Four Photographers' Visions
November 8 - December 24, 2002
4 Photographers' Visions featured a collection of black & white photographs from four artists. The images in Negative Impact by Steve Lewin were created as handmade negatives by using different liquids and textures on 5x7 glass plates. Melanie Seward's work, Environmental Portraits featured portraiture in the studio and nature. Jansen Sterba's work Irrelevants sought out beauty in things often overlooked. He created his "macro" images by combining a 50mm lens with Tiffen magnification filters. The work of John Seward Figurative Distortions consisted of distortions and new interpretations of the nude figure made possible by the utilization of a mirror.
“In fact, every photograph is a fake from start to finish, a purely impersonal, unmanipulated photograph being practically impossible. When all is said it still remains a matter of degree and ability.”
- Edward Steichen, Photographer and first Curator of Photography for the MOMA in New York
"No one would argue that technically, we are living in the digital age. The use of the digital camera and manipulation via the computer has changed forever the way in which we can realize photographs almost approaching the speed of light (pun intended). In the past year alone, we have seen the advent of mega-pixel cameras, groundbreaking software for giga-bursting PC’s, and super-sized ink jet printers capable of producing 44” wide images on archival papers with dye-based inks. Fine art photographers worldwide are embracing these processes and every gallery in every city internationally has begun to exhibit the end product of their efforts. The result is, Mr. Steichen’s century old proclamation has never rung truer.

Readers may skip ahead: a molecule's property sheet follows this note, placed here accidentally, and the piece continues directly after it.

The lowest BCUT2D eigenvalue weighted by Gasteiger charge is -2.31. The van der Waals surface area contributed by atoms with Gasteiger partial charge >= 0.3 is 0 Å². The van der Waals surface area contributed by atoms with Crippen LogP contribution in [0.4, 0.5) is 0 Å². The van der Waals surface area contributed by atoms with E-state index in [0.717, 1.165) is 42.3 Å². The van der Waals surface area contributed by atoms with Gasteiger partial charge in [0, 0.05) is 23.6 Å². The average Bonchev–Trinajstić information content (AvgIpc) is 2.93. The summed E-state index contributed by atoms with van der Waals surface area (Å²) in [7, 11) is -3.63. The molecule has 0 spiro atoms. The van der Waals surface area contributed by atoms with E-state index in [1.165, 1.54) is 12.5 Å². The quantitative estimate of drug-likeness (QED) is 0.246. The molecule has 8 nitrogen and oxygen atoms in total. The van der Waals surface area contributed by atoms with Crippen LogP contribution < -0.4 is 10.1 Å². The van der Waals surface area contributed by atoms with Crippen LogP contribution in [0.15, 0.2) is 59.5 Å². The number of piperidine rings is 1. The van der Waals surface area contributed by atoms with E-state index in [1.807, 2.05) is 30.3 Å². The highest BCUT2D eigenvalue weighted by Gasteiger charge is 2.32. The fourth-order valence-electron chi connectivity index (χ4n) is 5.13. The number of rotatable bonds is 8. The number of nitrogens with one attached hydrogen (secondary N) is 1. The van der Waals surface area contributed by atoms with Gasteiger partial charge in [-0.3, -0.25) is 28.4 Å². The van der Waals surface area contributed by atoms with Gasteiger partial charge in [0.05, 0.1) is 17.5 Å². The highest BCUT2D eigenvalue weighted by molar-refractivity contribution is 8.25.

How we ultimately judge art may be reduced to ‘a matter of degree and ability’ which is simply another way by which we judge its success or failure. As a fine art photographer first, and a critic somewhere far down the line, I would be the last to condemn new technologies. Photo historians recognize the fact that the development of the medium as an art has been inextricably linked to technical developments. Yet I admit that I have been cautious in studying developments of the last couple of years. I remain suspect of anything that attempts to push aside the past for what appears to be an overwhelming desire to save time and limit the learning (craft) curve. I question the aesthetic losses and the idea of reducing things to a convenient common denominator. Creating art after all, has never been about having fewer choices.
How then does the idea of ‘degree and ability’ apply to the art brought together for this exhibition? Answer; this work is about nothing less than degree and ability. The unique vision of the four individual photographers whose art is shown here literally justifies a need to maintain what might be called in these days and times, a photorealistic approach to their medium. I cannot imagine that any one of these photographers would opt for the ability to make their images in less time or without having explored and experimented with a variety of methods and materials. In fact, the creative process as an act unto itself is a large part of what we are looking at in their work."
- Jon Burris, photographer